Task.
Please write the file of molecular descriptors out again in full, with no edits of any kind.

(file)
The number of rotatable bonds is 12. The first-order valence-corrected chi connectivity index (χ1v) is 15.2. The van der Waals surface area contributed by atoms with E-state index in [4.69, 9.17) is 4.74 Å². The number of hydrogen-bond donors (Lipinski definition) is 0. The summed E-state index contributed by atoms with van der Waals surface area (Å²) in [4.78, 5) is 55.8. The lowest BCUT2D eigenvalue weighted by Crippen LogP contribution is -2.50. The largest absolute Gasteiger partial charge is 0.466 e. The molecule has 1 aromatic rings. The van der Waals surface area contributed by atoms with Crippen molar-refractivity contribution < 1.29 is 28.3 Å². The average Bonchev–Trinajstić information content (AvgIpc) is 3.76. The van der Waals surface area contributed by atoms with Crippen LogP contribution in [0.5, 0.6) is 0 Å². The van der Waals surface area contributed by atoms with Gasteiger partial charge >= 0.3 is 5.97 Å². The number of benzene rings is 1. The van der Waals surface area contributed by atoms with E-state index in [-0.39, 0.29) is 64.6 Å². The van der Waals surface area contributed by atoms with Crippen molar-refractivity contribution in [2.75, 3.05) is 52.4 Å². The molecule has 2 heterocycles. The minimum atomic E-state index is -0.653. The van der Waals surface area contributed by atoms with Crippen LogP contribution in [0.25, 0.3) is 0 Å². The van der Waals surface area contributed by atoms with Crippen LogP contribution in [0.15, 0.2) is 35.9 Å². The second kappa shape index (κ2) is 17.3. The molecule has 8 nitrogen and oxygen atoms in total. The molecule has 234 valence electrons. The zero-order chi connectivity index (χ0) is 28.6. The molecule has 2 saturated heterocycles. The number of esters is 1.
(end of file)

The number of rotatable bonds is 12. The first-order valence-corrected chi connectivity index (χ1v) is 15.2. The van der Waals surface area contributed by atoms with E-state index in [4.69, 9.17) is 4.74 Å². The number of hydrogen-bond donors (Lipinski definition) is 0. The summed E-state index contributed by atoms with van der Waals surface area (Å²) in [4.78, 5) is 55.8. The lowest BCUT2D eigenvalue weighted by Crippen LogP contribution is -2.50. The largest absolute Gasteiger partial charge is 0.466 e. The molecule has 1 aromatic rings. The van der Waals surface area contributed by atoms with Crippen molar-refractivity contribution < 1.29 is 28.3 Å². The average Bonchev–Trinajstić information content (AvgIpc) is 3.76. The van der Waals surface area contributed by atoms with Crippen LogP contribution in [0.5, 0.6) is 0 Å². The van der Waals surface area contributed by atoms with Gasteiger partial charge >= 0.3 is 5.97 Å². The number of benzene rings is 1. The van der Waals surface area contributed by atoms with E-state index in [-0.39, 0.29) is 64.6 Å². The van der Waals surface area contributed by atoms with Crippen molar-refractivity contribution in [2.75, 3.05) is 52.4 Å². The molecule has 2 heterocycles. The minimum atomic E-state index is -0.653. The van der Waals surface area contributed by atoms with Crippen LogP contribution in [0.25, 0.3) is 0 Å². The van der Waals surface area contributed by atoms with Crippen LogP contribution in [0.15, 0.2) is 35.9 Å². The second kappa shape index (κ2) is 17.3. The molecule has 8 nitrogen and oxygen atoms in total. The molecule has 234 valence electrons. The zero-order chi connectivity index (χ0) is 28.6. The molecule has 2 saturated heterocycles. The number of esters is 1.